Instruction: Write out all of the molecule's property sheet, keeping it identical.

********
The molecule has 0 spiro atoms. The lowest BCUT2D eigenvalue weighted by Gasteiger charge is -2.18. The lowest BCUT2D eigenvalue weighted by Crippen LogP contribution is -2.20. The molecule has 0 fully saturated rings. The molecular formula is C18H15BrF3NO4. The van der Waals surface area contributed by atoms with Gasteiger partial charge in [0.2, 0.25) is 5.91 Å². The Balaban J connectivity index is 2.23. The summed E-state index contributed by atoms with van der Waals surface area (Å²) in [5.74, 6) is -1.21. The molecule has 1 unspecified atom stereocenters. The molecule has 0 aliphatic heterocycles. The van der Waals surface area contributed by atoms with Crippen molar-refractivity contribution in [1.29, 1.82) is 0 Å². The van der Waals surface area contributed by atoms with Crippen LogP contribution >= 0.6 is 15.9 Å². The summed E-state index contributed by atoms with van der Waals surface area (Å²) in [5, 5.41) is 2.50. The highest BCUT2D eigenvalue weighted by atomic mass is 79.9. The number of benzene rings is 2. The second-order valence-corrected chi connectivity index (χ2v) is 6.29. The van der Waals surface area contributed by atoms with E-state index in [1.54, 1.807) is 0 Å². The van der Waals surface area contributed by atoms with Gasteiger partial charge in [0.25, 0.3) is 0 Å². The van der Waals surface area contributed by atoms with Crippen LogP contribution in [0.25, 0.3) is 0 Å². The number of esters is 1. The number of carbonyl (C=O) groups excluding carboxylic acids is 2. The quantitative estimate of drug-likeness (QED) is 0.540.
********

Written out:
The molecule has 0 spiro atoms. The lowest BCUT2D eigenvalue weighted by Gasteiger charge is -2.18. The lowest BCUT2D eigenvalue weighted by Crippen LogP contribution is -2.20. The molecule has 0 fully saturated rings. The molecular formula is C18H15BrF3NO4. The van der Waals surface area contributed by atoms with Gasteiger partial charge in [0.2, 0.25) is 5.91 Å². The Balaban J connectivity index is 2.23. The summed E-state index contributed by atoms with van der Waals surface area (Å²) in [5.74, 6) is -1.21. The molecule has 1 unspecified atom stereocenters. The molecule has 0 aliphatic heterocycles. The van der Waals surface area contributed by atoms with Crippen molar-refractivity contribution in [1.29, 1.82) is 0 Å². The van der Waals surface area contributed by atoms with Crippen LogP contribution >= 0.6 is 15.9 Å². The summed E-state index contributed by atoms with van der Waals surface area (Å²) in [5, 5.41) is 2.50. The highest BCUT2D eigenvalue weighted by atomic mass is 79.9. The number of benzene rings is 2. The second-order valence-corrected chi connectivity index (χ2v) is 6.29. The van der Waals surface area contributed by atoms with E-state index in [1.54, 1.807) is 0 Å². The van der Waals surface area contributed by atoms with Gasteiger partial charge in [0.25, 0.3) is 0 Å². The van der Waals surface area contributed by atoms with Crippen LogP contribution in [0.25, 0.3) is 0 Å². The number of esters is 1. The number of carbonyl (C=O) groups excluding carboxylic acids is 2. The quantitative estimate of drug-likeness (QED) is 0.540.